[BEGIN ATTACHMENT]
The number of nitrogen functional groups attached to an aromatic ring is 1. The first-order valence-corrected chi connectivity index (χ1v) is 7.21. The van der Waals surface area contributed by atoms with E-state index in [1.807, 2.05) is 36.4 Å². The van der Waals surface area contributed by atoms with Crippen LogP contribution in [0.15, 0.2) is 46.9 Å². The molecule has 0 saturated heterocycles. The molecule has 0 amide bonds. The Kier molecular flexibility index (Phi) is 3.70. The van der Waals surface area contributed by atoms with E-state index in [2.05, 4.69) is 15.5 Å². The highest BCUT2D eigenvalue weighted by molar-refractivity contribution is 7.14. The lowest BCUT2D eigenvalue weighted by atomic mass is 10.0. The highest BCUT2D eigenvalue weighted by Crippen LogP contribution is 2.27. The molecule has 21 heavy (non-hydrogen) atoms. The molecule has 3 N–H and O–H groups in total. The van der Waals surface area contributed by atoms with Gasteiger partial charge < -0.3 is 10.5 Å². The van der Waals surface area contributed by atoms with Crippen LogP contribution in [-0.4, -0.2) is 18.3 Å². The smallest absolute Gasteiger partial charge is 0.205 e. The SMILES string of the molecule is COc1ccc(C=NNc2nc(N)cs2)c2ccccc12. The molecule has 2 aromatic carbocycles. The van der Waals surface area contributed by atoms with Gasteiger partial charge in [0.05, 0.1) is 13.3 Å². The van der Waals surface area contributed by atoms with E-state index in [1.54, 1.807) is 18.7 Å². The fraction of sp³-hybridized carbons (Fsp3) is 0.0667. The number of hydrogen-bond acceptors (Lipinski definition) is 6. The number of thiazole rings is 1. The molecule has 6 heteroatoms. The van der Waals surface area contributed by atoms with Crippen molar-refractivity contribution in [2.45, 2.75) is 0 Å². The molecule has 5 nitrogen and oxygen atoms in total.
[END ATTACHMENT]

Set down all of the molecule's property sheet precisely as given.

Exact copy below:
The number of nitrogen functional groups attached to an aromatic ring is 1. The first-order valence-corrected chi connectivity index (χ1v) is 7.21. The van der Waals surface area contributed by atoms with E-state index in [1.807, 2.05) is 36.4 Å². The van der Waals surface area contributed by atoms with Crippen LogP contribution in [0.15, 0.2) is 46.9 Å². The molecule has 0 saturated heterocycles. The molecule has 0 amide bonds. The Kier molecular flexibility index (Phi) is 3.70. The van der Waals surface area contributed by atoms with E-state index in [2.05, 4.69) is 15.5 Å². The highest BCUT2D eigenvalue weighted by molar-refractivity contribution is 7.14. The lowest BCUT2D eigenvalue weighted by atomic mass is 10.0. The highest BCUT2D eigenvalue weighted by Crippen LogP contribution is 2.27. The molecule has 21 heavy (non-hydrogen) atoms. The molecule has 3 N–H and O–H groups in total. The van der Waals surface area contributed by atoms with Gasteiger partial charge < -0.3 is 10.5 Å². The van der Waals surface area contributed by atoms with Crippen LogP contribution in [-0.4, -0.2) is 18.3 Å². The smallest absolute Gasteiger partial charge is 0.205 e. The SMILES string of the molecule is COc1ccc(C=NNc2nc(N)cs2)c2ccccc12. The molecule has 2 aromatic carbocycles. The van der Waals surface area contributed by atoms with Gasteiger partial charge in [0.05, 0.1) is 13.3 Å². The van der Waals surface area contributed by atoms with E-state index in [1.54, 1.807) is 18.7 Å². The fraction of sp³-hybridized carbons (Fsp3) is 0.0667. The number of hydrogen-bond acceptors (Lipinski definition) is 6. The number of thiazole rings is 1. The molecule has 6 heteroatoms. The van der Waals surface area contributed by atoms with Crippen molar-refractivity contribution in [2.45, 2.75) is 0 Å². The molecule has 5 nitrogen and oxygen atoms in total.